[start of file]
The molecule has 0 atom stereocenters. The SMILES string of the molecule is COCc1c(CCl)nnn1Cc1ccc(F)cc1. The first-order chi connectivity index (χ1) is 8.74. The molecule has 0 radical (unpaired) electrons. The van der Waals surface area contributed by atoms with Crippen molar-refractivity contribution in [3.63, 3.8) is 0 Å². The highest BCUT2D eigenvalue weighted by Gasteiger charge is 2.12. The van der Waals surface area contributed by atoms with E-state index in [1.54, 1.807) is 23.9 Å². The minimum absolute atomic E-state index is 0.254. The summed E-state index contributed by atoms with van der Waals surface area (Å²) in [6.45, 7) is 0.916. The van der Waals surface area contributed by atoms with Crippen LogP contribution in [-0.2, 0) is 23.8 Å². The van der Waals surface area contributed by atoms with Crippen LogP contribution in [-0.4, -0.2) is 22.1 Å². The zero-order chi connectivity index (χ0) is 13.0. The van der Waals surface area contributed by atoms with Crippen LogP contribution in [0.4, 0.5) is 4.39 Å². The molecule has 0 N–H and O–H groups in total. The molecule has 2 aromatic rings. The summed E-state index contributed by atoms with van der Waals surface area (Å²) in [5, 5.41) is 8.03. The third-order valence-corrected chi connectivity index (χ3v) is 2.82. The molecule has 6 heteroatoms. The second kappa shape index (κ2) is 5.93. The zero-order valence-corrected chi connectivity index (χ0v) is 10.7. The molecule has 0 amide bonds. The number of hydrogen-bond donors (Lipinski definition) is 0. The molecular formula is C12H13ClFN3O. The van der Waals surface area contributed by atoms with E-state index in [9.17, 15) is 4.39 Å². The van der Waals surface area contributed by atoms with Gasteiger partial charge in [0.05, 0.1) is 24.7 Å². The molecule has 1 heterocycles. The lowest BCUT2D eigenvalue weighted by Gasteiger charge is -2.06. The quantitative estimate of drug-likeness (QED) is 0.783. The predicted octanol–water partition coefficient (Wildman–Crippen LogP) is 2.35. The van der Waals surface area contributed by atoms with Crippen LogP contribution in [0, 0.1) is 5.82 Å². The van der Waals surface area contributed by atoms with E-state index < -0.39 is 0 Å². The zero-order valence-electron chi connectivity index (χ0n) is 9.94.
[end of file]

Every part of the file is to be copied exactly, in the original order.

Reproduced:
The molecule has 0 atom stereocenters. The SMILES string of the molecule is COCc1c(CCl)nnn1Cc1ccc(F)cc1. The first-order chi connectivity index (χ1) is 8.74. The molecule has 0 radical (unpaired) electrons. The van der Waals surface area contributed by atoms with Crippen molar-refractivity contribution in [3.63, 3.8) is 0 Å². The highest BCUT2D eigenvalue weighted by Gasteiger charge is 2.12. The van der Waals surface area contributed by atoms with E-state index in [1.54, 1.807) is 23.9 Å². The minimum absolute atomic E-state index is 0.254. The summed E-state index contributed by atoms with van der Waals surface area (Å²) in [6.45, 7) is 0.916. The van der Waals surface area contributed by atoms with Crippen LogP contribution in [-0.2, 0) is 23.8 Å². The van der Waals surface area contributed by atoms with Crippen LogP contribution in [-0.4, -0.2) is 22.1 Å². The zero-order chi connectivity index (χ0) is 13.0. The van der Waals surface area contributed by atoms with Crippen LogP contribution in [0.4, 0.5) is 4.39 Å². The molecule has 0 N–H and O–H groups in total. The molecule has 2 aromatic rings. The summed E-state index contributed by atoms with van der Waals surface area (Å²) in [5, 5.41) is 8.03. The third-order valence-corrected chi connectivity index (χ3v) is 2.82. The molecule has 6 heteroatoms. The second kappa shape index (κ2) is 5.93. The zero-order valence-corrected chi connectivity index (χ0v) is 10.7. The molecule has 0 amide bonds. The number of hydrogen-bond donors (Lipinski definition) is 0. The molecular formula is C12H13ClFN3O. The van der Waals surface area contributed by atoms with E-state index in [9.17, 15) is 4.39 Å². The van der Waals surface area contributed by atoms with Gasteiger partial charge in [0.05, 0.1) is 24.7 Å². The molecule has 1 heterocycles. The lowest BCUT2D eigenvalue weighted by Gasteiger charge is -2.06. The quantitative estimate of drug-likeness (QED) is 0.783. The predicted octanol–water partition coefficient (Wildman–Crippen LogP) is 2.35. The van der Waals surface area contributed by atoms with Crippen LogP contribution in [0, 0.1) is 5.82 Å². The van der Waals surface area contributed by atoms with E-state index < -0.39 is 0 Å². The zero-order valence-electron chi connectivity index (χ0n) is 9.94.